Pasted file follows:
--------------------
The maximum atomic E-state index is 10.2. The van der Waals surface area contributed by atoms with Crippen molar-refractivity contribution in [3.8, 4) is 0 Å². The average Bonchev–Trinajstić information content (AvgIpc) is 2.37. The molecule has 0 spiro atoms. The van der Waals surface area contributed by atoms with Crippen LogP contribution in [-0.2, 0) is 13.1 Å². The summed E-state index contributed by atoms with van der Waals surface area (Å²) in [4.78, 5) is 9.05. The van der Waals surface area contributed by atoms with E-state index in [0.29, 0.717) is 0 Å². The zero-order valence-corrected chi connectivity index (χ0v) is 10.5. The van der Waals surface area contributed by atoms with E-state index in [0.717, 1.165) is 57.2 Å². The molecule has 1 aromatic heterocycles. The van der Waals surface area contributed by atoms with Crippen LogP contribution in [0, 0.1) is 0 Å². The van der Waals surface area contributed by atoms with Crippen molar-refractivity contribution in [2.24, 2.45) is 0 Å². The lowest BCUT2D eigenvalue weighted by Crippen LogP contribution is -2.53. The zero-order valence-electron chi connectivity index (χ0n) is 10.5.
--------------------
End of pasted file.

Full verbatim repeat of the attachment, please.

The maximum atomic E-state index is 10.2. The van der Waals surface area contributed by atoms with Crippen molar-refractivity contribution in [3.8, 4) is 0 Å². The average Bonchev–Trinajstić information content (AvgIpc) is 2.37. The molecule has 0 spiro atoms. The van der Waals surface area contributed by atoms with Crippen LogP contribution in [-0.2, 0) is 13.1 Å². The summed E-state index contributed by atoms with van der Waals surface area (Å²) in [4.78, 5) is 9.05. The van der Waals surface area contributed by atoms with E-state index in [0.29, 0.717) is 0 Å². The zero-order valence-corrected chi connectivity index (χ0v) is 10.5. The van der Waals surface area contributed by atoms with E-state index in [0.717, 1.165) is 57.2 Å². The molecule has 1 aromatic heterocycles. The van der Waals surface area contributed by atoms with Crippen LogP contribution in [0, 0.1) is 0 Å². The van der Waals surface area contributed by atoms with Crippen molar-refractivity contribution in [2.24, 2.45) is 0 Å². The lowest BCUT2D eigenvalue weighted by Crippen LogP contribution is -2.53. The zero-order valence-electron chi connectivity index (χ0n) is 10.5.